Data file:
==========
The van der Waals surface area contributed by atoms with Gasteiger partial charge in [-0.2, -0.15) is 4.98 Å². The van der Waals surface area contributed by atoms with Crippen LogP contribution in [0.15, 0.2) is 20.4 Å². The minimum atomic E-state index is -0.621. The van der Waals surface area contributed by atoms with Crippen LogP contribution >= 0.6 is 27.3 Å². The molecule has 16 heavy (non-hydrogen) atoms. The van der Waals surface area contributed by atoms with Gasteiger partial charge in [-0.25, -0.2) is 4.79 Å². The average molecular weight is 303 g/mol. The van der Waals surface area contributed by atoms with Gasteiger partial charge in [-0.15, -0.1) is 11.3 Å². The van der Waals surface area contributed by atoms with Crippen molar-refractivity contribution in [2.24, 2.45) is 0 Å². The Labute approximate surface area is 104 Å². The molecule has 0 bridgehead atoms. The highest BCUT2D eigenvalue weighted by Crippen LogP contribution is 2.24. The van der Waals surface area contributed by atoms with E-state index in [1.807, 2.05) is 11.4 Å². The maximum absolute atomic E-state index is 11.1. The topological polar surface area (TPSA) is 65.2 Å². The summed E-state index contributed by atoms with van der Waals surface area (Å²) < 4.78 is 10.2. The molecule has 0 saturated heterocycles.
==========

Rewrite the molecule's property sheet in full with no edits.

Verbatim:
The van der Waals surface area contributed by atoms with Gasteiger partial charge in [-0.2, -0.15) is 4.98 Å². The van der Waals surface area contributed by atoms with Crippen LogP contribution in [0.15, 0.2) is 20.4 Å². The minimum atomic E-state index is -0.621. The van der Waals surface area contributed by atoms with Crippen LogP contribution >= 0.6 is 27.3 Å². The molecule has 16 heavy (non-hydrogen) atoms. The van der Waals surface area contributed by atoms with Gasteiger partial charge in [-0.25, -0.2) is 4.79 Å². The average molecular weight is 303 g/mol. The van der Waals surface area contributed by atoms with Gasteiger partial charge in [-0.15, -0.1) is 11.3 Å². The van der Waals surface area contributed by atoms with Crippen molar-refractivity contribution in [2.24, 2.45) is 0 Å². The Labute approximate surface area is 104 Å². The molecule has 0 bridgehead atoms. The highest BCUT2D eigenvalue weighted by Crippen LogP contribution is 2.24. The van der Waals surface area contributed by atoms with E-state index in [1.807, 2.05) is 11.4 Å². The maximum absolute atomic E-state index is 11.1. The topological polar surface area (TPSA) is 65.2 Å². The summed E-state index contributed by atoms with van der Waals surface area (Å²) < 4.78 is 10.2. The molecule has 0 saturated heterocycles.